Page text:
"I think at the end of the day we consider this concert to be a concert," was how Dana Perino, the White House spokeswoman, downplayed the diplomatic side of the New York Philharmonic's concert in Pyongyang, the capital of the Democratic People's Republic of Korea, on Tuesday night. I guess that's my cue.
From my music critic's perspective, I think at the end of the day (or at midday or any other time) concerts are good things. They have been known to change lives for the better and have more than once helped to break diplomatic ice. A concert that contains a couple of pretty wonderful works masterfully, spectacularly played by a great orchestra expressing a conspicuous sense of mission is not just any concert. This was the first time in half a century that Americans had traveled en masse to belligerent North Korea. We came bearing the gifts of Gershwin and Dvorak.
How important the concert was politically or culturally remains, obviously, to be seen. At the very least, the trip has meant that the New York Philharmonic, America's oldest and probably most famous orchestra, has made itself very much seen worldwide. This is certainly a publicity coup for an institution often perceived these days as dull and predictable and much in need of a lift.
Tuesday's program was televised in Korea, North and South, and around the world. PBS streamed it live in the middle of the night and put it on prime-time television in New York on Tuesday. I caught the radio broadcast on the New York station WQXR, streamed over the Internet. In Los Angeles, the FM station KUSC will air the program Sunday afternoon at 4. KCET, not about to mess with the 50th anniversary of the Osmonds and the like, has asked us to wait until May for the telecast.
So what does it all mean? Quite a bit. Lorin Maazel, the orchestra's music director, chose his program cautiously. He opened with splashy music from Wagner's "Lohengrin." Dvorak's "New World" Symphony served to show Americans as a welcoming people. In the 19th century, we invited the Czech composer to teach us how to write symphonies based on our indigenous music. Gershwin's "An American in Paris" demonstrated our curiosity about other people and places. Both the Dvorak and the Gershwin were, long ago, premiered by the New York Philharmonic.
The orchestra was sensational. Say what you will about Maazel's lack of warmth, he's gotten this band to play with breathtaking efficiency. If North Korea's dictator, Kim Jong Il, was watching on television, which he almost surely was, I wonder if he got the message that Americans can be generous, but boy are we on top of things, so don't mess with us. Democracy doesn't have to mean lack of discipline.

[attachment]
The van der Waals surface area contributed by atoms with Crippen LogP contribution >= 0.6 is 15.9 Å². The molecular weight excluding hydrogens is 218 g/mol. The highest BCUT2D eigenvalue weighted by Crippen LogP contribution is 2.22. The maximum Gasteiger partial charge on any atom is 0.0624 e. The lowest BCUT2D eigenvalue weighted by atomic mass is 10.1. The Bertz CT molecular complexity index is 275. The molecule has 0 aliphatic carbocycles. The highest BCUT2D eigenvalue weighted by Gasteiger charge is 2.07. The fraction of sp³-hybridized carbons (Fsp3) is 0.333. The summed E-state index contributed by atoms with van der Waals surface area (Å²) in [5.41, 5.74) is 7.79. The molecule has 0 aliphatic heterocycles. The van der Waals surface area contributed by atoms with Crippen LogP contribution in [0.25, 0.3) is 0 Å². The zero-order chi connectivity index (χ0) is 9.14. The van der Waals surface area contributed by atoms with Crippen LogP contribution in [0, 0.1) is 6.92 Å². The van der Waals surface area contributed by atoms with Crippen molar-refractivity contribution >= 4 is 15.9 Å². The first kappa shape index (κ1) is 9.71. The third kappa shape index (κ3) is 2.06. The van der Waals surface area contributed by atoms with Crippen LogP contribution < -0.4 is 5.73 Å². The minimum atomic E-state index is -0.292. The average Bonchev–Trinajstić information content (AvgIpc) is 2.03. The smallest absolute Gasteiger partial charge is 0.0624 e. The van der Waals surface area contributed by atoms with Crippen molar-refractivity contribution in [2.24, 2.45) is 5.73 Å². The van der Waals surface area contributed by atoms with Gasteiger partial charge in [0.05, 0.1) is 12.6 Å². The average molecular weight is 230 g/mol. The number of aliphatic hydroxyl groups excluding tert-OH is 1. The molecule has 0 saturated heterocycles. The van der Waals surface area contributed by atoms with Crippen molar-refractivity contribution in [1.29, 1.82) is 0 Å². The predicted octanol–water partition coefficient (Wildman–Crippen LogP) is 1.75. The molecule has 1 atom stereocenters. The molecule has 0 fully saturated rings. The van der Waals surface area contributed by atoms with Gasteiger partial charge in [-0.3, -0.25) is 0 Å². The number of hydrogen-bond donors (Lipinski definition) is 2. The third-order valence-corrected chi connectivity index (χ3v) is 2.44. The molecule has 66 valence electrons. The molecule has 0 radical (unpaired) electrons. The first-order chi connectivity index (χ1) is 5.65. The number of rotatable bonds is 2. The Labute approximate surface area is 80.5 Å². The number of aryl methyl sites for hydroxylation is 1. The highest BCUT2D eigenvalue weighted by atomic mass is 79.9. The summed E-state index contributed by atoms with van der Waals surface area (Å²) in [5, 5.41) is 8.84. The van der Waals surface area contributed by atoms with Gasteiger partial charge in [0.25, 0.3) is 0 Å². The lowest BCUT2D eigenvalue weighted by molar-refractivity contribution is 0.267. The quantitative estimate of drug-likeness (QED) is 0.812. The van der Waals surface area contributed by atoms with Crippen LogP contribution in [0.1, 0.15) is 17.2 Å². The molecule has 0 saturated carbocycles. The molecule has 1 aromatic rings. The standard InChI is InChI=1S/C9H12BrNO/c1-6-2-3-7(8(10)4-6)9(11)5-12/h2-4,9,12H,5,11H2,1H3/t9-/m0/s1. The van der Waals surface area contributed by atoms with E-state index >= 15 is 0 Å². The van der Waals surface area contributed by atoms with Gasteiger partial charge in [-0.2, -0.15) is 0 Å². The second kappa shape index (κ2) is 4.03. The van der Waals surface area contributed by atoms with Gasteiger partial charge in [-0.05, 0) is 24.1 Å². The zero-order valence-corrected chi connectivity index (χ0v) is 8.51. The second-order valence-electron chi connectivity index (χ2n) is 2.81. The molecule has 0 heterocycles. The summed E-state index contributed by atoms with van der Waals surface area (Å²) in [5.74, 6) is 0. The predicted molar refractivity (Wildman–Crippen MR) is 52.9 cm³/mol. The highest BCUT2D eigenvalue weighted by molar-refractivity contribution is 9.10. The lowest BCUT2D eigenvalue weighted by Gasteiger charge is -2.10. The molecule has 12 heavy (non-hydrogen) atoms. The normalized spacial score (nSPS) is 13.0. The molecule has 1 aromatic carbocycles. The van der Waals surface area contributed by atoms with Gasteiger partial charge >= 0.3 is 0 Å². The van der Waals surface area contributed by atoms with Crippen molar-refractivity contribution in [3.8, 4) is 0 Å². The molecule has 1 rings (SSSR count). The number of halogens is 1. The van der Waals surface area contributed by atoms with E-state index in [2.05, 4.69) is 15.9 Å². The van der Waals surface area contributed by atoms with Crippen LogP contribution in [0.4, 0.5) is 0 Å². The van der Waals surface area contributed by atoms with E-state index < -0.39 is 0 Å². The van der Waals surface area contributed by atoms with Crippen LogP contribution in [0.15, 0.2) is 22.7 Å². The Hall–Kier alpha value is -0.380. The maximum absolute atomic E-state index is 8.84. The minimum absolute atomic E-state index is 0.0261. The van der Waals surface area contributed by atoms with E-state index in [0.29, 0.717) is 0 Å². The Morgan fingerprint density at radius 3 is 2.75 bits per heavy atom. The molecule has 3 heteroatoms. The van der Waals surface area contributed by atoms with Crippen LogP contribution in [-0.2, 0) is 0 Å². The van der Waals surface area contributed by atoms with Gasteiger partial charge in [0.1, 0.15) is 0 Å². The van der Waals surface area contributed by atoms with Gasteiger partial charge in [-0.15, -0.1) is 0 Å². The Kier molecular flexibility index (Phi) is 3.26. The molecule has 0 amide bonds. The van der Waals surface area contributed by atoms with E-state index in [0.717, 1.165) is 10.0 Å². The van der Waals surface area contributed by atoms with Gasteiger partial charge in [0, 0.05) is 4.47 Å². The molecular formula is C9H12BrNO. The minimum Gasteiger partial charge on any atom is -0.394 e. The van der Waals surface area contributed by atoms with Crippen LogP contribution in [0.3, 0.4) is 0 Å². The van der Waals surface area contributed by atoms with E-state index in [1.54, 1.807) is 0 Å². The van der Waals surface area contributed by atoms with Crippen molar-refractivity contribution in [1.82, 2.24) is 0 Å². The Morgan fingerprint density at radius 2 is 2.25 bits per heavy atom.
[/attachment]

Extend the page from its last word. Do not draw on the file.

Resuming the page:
From all accounts, the New York Philharmonic was graciously welcomed into enemy territory, and it may, indeed, have chipped away a bit of ice. But since I hold concerts in greater regard than the White House appears to, I can't help but fantasize about what kind of music the orchestra might next exploit were it to be entrusted with a for-real diplomatic mission.
I gather the people of North Korea have got to watch what they say or their "Dear Leader" isn't such a dear. Word is that North Korean symphonic music is mainly in the patriotic mode, extolling the ruler -- people's music undoubtedly using folk themes in the way Dvorak suggested. So just imagine the North Korean reaction to Thomas Ades' "America: A Prophecy," which the New York Philharmonic premiered in 2000. Here, a brilliant young British composer looks, with shocking critical nuance, at modern-day America. The idea that we might actually commission a foreigner to write such a work could send a mighty message about freedom of expression.
In Pyongyang on Tuesday, the New Yorkers played Bernstein's "Candide" Overture as an encore. Now let an oppressed people hear Bernstein's "Kaddish" Symphony. In a score that includes spoken text, the orchestra's beloved former music director stands up to God. That's a new concept for a country where a careless word about the dictator/deity could mean a firing squad.
The New York Philharmonic has never paid attention to Lou Harrison, the great California composer. It should. Harrison adored Korea and its traditional music. In "Pacifika Rondo," written in 1963 for a combination of Western and Eastern instruments, Harrison reached across the Pacific in a work of breakthrough world music. The gorgeous first movement, "The Family of the Court," adapts the Korean style of old. The sixth movement is a protest piece -- "A Hatred of the Filthy Bomb."
Speaking of the bomb, the orchestra surely must bring to the negotiating table John Adams' "Doctor Atomic" Symphony. Based on the composer's recent opera, the music reflects the moral concerns that the creators of nuclear weapons felt. Adams' "The Chairman Dances," which came out of his opera "Nixon in China," is also a possibility on the theme of diplomacy.
And how could his orchestra overlook Maazel's own opera, "1984"?